The first portable chainsaw was developed and patented in 1918 by Canadian millwright James Shand. Not long after, the rights to produce these saws were obtained by German company Festo in 1933. In 1927, Emil Lerp, the founder of Dolmar (otherwise known today as Makita), developed the world’s first gasoline-powered chainsaw and was able to mass-produce them.
World War II interrupted the supply of German chainsaws to North America, so new manufacturers sprang up including Outboard Marine Corporation, the oldest manufacturer of chainsaws in North America.
One of today’s leading American name brands, McCulloch, started to produce chainsaws in 1948. The early models were heavy, 2-person saws with long bars. Often chainsaws were so heavy that they had wheels like drag saws. Others used driven lines from a wheeled power unit to drive the cutting bar.
The chainsaws in our museum are some of the heavier options available leading up to the end of WWII.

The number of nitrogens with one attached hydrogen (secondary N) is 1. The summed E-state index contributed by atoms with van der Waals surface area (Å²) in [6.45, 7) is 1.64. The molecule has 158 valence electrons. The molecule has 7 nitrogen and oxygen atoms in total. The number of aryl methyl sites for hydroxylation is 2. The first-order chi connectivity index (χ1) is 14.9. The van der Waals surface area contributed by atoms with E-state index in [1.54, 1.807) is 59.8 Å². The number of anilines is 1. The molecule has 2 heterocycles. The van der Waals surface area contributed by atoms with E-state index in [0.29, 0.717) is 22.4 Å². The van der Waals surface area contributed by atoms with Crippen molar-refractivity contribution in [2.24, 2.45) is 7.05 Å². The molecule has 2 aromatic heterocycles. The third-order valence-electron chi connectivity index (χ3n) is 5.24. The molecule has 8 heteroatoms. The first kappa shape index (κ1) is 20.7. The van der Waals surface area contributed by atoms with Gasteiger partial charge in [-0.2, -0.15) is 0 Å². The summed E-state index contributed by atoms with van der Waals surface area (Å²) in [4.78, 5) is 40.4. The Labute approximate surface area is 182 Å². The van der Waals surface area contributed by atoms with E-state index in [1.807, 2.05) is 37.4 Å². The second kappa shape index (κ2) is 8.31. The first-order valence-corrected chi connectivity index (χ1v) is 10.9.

Here are some of the vintage chainsaws we have hanging in the museum:
These large chainsaws were manufactured in Seattle, WA in the early 1950’s and were operated by one person. They featured a 74cc engine and weighed 31 pounds (without fuel).
Wright Reciprocating Saw
Technically, the Wright Saw is not a “chain” saw, but it operates using the same principal. Much like a modern sawzall tool, the teeth move horizontally back and forth and cut through the wood. These saws were very slow at cutting compared to the rotating chain saws.
Montgomery Ward – D55 1101